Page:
Reviewing more ways to earn volunteer hours


Roy Nitzan

The library is holding a scavenger hunt this week during advisory, in which students have the opportunity to win mystery prizes. Various snowmen are hidden around the library.

Athena Tseng, Guest Contributor

Whether it’s reading a book for class, or reading for pleasure, students can earn volunteer hours by writing book reviews for the library.

“I think it’s just going to boost what people are reading,” librarian Chelsea Hamilton said. “Adults can tell you all the time, ‘you should read this book. He’s read this book, I really liked it.’ But we have a different perspective on books than students do. So if you’re hearing it firsthand, from somebody your age, somebody who has your same interests, you’re probably going to be a little bit more likely to read that book.”

By writing a short review and submitting it, students can earn an hour of volunteer service per review.

“If you go on to the library website, and you can find that on the regular Liberty website under Resources,” Hamilton said. “And if you go on there, it’ll have the guidelines for the book reviews, and then the book review blog so you can see all the ones that have already been reviewed. 

By writing a short review of 300 to 400 words on a book that can be accessed in the library, students can earn an hour of volunteer service per review.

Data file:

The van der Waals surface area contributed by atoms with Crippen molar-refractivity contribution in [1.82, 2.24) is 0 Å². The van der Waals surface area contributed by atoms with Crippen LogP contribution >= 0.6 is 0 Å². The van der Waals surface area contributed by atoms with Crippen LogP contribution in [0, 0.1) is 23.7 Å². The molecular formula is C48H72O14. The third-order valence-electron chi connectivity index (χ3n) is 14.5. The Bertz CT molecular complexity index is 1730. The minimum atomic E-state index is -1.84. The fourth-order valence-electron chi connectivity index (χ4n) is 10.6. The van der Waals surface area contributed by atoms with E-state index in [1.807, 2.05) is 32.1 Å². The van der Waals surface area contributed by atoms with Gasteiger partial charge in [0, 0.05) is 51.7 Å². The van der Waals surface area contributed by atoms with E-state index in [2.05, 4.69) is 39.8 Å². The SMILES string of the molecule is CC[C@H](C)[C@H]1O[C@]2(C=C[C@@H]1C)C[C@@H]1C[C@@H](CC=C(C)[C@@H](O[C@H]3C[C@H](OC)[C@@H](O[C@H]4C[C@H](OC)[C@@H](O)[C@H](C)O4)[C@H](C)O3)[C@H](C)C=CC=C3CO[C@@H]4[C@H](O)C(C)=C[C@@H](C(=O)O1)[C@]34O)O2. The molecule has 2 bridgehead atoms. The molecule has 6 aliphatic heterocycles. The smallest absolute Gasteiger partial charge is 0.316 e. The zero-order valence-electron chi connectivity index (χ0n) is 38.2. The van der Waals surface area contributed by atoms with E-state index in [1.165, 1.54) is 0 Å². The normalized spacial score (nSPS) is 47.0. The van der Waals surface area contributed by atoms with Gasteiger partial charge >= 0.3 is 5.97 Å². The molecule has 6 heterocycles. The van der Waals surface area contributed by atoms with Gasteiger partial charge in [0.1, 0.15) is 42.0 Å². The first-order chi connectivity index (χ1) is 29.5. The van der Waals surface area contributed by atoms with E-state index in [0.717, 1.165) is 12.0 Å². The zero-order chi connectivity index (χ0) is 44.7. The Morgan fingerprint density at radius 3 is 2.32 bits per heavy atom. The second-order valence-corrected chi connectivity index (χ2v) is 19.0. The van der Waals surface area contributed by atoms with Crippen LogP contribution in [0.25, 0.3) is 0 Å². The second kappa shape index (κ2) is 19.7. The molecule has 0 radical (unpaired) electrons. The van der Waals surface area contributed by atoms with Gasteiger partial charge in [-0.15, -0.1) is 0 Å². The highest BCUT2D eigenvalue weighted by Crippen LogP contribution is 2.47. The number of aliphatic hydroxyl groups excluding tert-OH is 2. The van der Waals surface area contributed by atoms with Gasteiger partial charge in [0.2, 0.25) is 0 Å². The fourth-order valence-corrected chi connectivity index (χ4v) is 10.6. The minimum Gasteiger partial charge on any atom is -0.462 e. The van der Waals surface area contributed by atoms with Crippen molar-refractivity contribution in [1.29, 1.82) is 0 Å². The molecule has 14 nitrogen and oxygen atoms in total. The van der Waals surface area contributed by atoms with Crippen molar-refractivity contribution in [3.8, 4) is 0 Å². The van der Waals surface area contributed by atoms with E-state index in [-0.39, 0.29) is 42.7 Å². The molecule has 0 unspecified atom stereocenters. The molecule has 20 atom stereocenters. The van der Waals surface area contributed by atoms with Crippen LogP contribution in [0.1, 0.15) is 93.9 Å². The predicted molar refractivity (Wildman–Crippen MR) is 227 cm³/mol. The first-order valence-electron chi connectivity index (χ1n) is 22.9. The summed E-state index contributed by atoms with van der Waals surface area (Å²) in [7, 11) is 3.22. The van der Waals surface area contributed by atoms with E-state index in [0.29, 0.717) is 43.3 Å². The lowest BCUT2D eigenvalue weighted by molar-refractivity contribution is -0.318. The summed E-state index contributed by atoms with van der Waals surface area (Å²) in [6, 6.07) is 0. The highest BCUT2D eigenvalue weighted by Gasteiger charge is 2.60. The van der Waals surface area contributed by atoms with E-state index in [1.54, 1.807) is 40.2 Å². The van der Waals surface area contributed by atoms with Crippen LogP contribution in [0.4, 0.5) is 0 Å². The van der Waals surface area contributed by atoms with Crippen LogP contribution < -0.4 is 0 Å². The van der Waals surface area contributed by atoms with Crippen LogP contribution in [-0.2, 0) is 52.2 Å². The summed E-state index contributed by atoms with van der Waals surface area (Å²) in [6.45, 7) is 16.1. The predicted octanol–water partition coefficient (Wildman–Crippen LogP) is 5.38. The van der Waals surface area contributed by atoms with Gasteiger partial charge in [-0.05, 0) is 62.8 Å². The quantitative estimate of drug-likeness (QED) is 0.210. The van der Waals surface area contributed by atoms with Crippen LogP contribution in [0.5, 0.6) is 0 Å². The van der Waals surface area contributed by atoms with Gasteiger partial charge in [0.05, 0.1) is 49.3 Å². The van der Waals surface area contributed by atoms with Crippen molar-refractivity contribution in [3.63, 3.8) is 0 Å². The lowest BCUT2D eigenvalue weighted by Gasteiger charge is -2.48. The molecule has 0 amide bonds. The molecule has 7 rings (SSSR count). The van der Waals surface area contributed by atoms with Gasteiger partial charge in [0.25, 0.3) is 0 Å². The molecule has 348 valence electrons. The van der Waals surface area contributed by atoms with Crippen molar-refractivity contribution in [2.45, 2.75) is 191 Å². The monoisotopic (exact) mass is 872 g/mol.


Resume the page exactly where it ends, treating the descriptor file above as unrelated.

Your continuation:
“So the whole thing is, you have to review a book from the library that you can access in the library,” Hamilton said. “It has to be one that has not already been reviewed. And then your review essentially is going to be a short review, about 300 to 400 words. So you would write like What’s the book about? What would you like to know about it? What did you not like about it? Would you recommend it to a friend? and then just send it to me and then you get your hour once I put it on the blog.”

This could benefit students in many ways with volunteer hours, reading, and learning about more books.

“I just want more people to read and to get lost in a whole different world that you never knew existed,” Hamilton said. “So I just really want people to come in and read more books and it’s a lot easier to read a book if like one of your friends has read it like, ‘Oh, I know somebody from you know who, whatever class, they read that book and they really liked it. Maybe I could read it.”